The Arc Of Healing
When your child is sick, you don’t need to freak out.
One thing I teach all my clients is that symptoms follow an arc. Like every process, there is a cycle to healing: a beginning, middle, and an end.
In the beginning of the arc, when a child is first showing symptoms, most parents will ask a series of questions or offer simple advice:
“Do you have a headache? A glass of water could help.”
“You’re looking peaked. Maybe you need to lie down.”
“You seem a bit cranky—is everything okay?”
“If you’re congested, a steamy shower or cup of herbal tea might be nice.”
“Want to cuddle?”
As parents, we offer simple suggestions to allow our children’s bodies to process and move through an illness. We feel concerned, but not overly concerned. We’re comfortable with the body’s symptoms and our repertoire of supportive tools. And, truth be told, we haven’t stayed up with our kid three nights in a row…yet.
At the arc’s beginning, the pathogen (a virus or bacteria) enters the body, which initiates the healing mechanism. The response can be coughing, fever, gunk in the lungs, fatigue, thirst, or wheezing. Your child’s body is calling out from the inside, saying, “Hey, we’ve got visitors!” Her immune system responds by identifying the bug and using its first responders. The symptoms are the signs of that adaptation (a good thing, right?).
At this point, we’ve identified that her body is clearly cycling through something. This phase can last two hours, two days, or even a week.
The middle section is the crescendo. Your kid has been coughing all night, sweating up a storm, running a significant fever, is unable to eat comfortably, and is missing school or outside activities. This is the moment where parents may freak out and stop trusting the body’s ability to resolve things, and often where they start to reach for over-the-counter medications. Panicked calls and latenight Internet searches can ensue. Add in a tired parent, and we’re not so connected as we might ideally be.
Guess what? The crescendo is evidence of healing. It’s supposed to happen.
Just realizing that there will always be a crescendo can help us understand the nature of illness. The body’s immune system is in the process of adapting, learning, integrating—growing, for Pete’s sake—and it’s a little uncoordinated until the lesson is learned.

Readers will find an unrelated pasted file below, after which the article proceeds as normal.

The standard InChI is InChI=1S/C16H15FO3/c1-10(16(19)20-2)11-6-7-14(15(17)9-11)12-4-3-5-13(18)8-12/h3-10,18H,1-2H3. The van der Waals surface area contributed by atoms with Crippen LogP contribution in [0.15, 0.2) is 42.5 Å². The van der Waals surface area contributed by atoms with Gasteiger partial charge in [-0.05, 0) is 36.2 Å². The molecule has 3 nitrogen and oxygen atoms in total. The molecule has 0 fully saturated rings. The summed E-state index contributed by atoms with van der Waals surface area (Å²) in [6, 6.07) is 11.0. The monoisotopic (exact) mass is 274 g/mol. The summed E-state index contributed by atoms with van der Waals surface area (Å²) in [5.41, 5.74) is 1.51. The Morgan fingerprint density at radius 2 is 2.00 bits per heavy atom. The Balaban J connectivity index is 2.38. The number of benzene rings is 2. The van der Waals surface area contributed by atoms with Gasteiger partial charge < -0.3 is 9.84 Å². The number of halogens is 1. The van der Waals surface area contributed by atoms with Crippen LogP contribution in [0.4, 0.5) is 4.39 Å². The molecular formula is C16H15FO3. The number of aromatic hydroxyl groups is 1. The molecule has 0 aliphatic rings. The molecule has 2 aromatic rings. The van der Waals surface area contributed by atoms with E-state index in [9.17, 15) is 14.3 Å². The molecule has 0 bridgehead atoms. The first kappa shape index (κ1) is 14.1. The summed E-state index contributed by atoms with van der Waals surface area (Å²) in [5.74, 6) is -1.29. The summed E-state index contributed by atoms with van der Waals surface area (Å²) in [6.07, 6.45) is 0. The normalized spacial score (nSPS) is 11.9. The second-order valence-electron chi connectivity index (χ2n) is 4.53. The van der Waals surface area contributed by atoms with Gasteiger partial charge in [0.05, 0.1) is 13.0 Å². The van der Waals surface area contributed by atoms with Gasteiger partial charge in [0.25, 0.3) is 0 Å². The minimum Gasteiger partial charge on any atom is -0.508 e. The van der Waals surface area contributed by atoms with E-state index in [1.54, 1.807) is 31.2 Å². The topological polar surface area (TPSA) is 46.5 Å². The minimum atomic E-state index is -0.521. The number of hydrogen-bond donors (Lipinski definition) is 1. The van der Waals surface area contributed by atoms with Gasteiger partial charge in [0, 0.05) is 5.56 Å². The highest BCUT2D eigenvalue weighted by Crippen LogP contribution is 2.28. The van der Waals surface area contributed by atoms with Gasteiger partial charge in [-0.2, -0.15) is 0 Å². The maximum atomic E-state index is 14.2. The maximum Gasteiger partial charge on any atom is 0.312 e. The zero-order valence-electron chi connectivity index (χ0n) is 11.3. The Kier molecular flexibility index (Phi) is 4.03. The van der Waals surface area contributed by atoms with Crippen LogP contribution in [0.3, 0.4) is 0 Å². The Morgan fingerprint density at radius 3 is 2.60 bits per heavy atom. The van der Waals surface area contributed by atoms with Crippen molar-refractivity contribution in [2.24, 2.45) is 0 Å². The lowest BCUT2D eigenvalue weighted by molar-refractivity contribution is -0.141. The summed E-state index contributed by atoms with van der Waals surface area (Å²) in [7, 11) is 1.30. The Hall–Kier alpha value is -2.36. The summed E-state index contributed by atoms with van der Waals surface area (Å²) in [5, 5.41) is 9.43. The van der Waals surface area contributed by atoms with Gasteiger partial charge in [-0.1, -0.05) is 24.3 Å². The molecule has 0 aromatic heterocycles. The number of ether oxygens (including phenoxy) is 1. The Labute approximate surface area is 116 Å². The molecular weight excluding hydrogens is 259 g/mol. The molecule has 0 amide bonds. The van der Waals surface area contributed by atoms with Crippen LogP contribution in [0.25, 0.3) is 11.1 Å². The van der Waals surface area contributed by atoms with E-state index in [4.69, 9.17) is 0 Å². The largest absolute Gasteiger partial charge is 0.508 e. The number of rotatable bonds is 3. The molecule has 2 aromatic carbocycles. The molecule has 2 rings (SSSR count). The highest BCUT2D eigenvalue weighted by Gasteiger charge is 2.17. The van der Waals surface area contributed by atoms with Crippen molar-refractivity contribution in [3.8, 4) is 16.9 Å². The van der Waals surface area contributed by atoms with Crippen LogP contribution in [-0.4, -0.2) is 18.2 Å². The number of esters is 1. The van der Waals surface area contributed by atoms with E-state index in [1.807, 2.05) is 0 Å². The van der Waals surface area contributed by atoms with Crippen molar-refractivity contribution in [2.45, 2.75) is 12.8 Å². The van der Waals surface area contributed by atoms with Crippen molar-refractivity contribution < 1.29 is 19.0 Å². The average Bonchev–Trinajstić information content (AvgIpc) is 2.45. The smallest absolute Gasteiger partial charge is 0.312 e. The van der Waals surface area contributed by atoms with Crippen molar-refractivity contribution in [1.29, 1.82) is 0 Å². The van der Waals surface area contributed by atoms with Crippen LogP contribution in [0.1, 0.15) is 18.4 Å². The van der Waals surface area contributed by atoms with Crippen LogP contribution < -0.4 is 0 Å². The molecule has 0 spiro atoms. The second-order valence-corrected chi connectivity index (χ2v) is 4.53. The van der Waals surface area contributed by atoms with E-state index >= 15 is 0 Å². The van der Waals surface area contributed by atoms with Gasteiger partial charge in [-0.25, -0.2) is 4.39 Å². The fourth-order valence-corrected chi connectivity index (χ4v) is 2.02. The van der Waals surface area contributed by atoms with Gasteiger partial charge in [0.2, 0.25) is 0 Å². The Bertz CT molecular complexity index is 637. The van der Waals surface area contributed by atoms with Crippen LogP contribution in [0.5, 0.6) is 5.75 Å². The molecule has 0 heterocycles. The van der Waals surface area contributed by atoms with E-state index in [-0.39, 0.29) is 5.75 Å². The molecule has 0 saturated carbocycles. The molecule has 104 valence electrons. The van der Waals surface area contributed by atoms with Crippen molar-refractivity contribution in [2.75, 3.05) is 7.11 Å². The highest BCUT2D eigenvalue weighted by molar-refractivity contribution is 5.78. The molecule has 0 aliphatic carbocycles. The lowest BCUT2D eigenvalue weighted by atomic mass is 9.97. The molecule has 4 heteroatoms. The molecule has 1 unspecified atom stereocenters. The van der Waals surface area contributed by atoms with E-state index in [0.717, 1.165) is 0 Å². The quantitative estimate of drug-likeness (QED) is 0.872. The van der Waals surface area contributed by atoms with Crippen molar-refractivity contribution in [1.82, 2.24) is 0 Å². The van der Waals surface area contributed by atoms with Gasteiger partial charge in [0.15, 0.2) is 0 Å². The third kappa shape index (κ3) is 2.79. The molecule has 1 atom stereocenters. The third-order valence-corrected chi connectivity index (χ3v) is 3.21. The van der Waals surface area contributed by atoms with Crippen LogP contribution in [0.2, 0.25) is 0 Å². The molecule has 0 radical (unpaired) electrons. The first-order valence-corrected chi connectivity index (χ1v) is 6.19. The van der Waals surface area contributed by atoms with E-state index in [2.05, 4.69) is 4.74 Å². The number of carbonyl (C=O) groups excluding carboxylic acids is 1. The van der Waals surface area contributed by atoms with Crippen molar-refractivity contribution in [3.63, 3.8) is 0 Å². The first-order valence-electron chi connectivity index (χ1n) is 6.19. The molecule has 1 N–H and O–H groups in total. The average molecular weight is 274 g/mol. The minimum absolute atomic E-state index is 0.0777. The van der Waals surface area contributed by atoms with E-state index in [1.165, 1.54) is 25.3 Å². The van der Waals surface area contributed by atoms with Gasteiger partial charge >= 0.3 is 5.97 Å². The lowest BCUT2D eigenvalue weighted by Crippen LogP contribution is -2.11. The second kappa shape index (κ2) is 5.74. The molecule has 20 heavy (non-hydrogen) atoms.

Internally, during the crescendo, the initial responders are waning and the immune cells are taking over. This is where the real learning takes place. The body is moving from reaction to integration. And the intensification of symptoms almost always happens.
And this, moms and dads, is where loving support and trust are your biggest allies. Of course, we do our due diligence and make sure our kid gets hydrated, is not delirious, and that our gut is not saying, “Call 911.” And if you can get some rest yourself, you might find it a lot easier to be patient with your child’s suffering.
I tell all the people in my practice something my mentor taught me: “It will get worse before it gets better, and when it’s the worst, 95 percent of the time you are 24 hours from resolution of the illness.”
Just knowing this changed my parenting. Instead of fearing the height of symptoms, I now understand that it’s merely a part of the healing process. I wasn’t afraid of the crescendo anymore; I listened to this cue that my child’s body was healing.
The crescendo isn’t pretty, and both parent and child can feel uncomfortable. It’s just like that place in your favorite Netflix show: All heck is breaking loose and you are scared for your main character. You almost cannot bear the tension. And then…
A resolution happens. The end of an illness is when the cells of the immune system have identified the pathogen and integrated it. The body is returning to normal—except the new normal holds the invaluable lessons learned during the infection. On the inside your child is wiser, better equipped, more developed, and smarter. Yes, they had to go through a miserable process, but the result is how nature works. Chaos leads to order.
Think of a preschool classroom. At the start of the day, a child might be clinging to his parent as he puts his coat in his cubby. The transition into the play area requires a bit of warming up, maybe with a teacher leading him by the hand into the room. This is the beginning of the arc.
Then play builds to the crescendo. The child goes to the dress-up area and tries on every piece of clothing, every crown or hat, and every scarf. The area soon looks like a fluffy, brocade-laden mess of garments. Next, he moves on to the “library,” taking out every book, perusing each page and “reading” to friends. Books go everywhere and the kids are surrounded by piles of words.
This looks like chaos. But actually, the child is learning through play. The immune system works the same way— chaos first, then order. (And in reality, the sequence of chaos/order/chaos/order repeats throughout a lifetime.)
At the end of the day, everything in the classroom is put back in its place. The floor is swept, the light switched off. Everything appears to be back exactly where it was before. But the child, having spent the day happily engaged in play, has new experiences, new learning, and a new set of neural connections.
He may look the same from the outside, but inside, he’s incorporating real knowledge.
When you allow a child to move from sandbox to painting station with a bit of chaos, he will grow, learn, and develop. If you stop him in the middle of his creative play and try to force a lesson, it’s like giving a medication to suppress symptoms. Suppression stops growth and development. Adult intervention may seem like it’s called for, but the kid’s innate wisdom, given free reign, will lead in stronger, new directions.
Although it feels counterintuitive, giving the symptoms room to play means you’re creating a learning environment for the immune system. And the body even puts its own toys away.